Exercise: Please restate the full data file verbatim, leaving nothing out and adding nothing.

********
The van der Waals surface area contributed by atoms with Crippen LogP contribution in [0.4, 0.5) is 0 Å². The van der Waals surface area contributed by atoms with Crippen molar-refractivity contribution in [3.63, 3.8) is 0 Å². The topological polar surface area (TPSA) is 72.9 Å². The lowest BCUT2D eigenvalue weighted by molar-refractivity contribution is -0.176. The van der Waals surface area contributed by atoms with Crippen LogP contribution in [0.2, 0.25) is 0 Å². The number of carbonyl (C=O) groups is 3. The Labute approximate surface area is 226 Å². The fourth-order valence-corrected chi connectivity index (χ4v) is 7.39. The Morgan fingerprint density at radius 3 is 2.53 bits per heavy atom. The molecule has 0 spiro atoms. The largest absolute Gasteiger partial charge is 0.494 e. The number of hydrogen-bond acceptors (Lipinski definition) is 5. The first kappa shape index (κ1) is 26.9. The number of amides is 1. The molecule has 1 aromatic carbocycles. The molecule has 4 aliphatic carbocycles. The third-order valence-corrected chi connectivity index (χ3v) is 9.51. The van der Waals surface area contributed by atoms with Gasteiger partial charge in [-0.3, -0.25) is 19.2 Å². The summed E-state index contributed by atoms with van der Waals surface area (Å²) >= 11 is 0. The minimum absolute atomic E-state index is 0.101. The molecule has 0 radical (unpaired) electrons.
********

The van der Waals surface area contributed by atoms with Crippen LogP contribution in [0.4, 0.5) is 0 Å². The van der Waals surface area contributed by atoms with Crippen molar-refractivity contribution in [3.63, 3.8) is 0 Å². The topological polar surface area (TPSA) is 72.9 Å². The lowest BCUT2D eigenvalue weighted by molar-refractivity contribution is -0.176. The van der Waals surface area contributed by atoms with Crippen LogP contribution in [0.2, 0.25) is 0 Å². The number of carbonyl (C=O) groups is 3. The Labute approximate surface area is 226 Å². The fourth-order valence-corrected chi connectivity index (χ4v) is 7.39. The Morgan fingerprint density at radius 3 is 2.53 bits per heavy atom. The molecule has 0 spiro atoms. The largest absolute Gasteiger partial charge is 0.494 e. The number of hydrogen-bond acceptors (Lipinski definition) is 5. The first kappa shape index (κ1) is 26.9. The number of amides is 1. The molecule has 1 aromatic carbocycles. The molecule has 4 aliphatic carbocycles. The third-order valence-corrected chi connectivity index (χ3v) is 9.51. The van der Waals surface area contributed by atoms with Gasteiger partial charge in [-0.3, -0.25) is 19.2 Å². The summed E-state index contributed by atoms with van der Waals surface area (Å²) >= 11 is 0. The minimum absolute atomic E-state index is 0.101. The molecule has 0 radical (unpaired) electrons.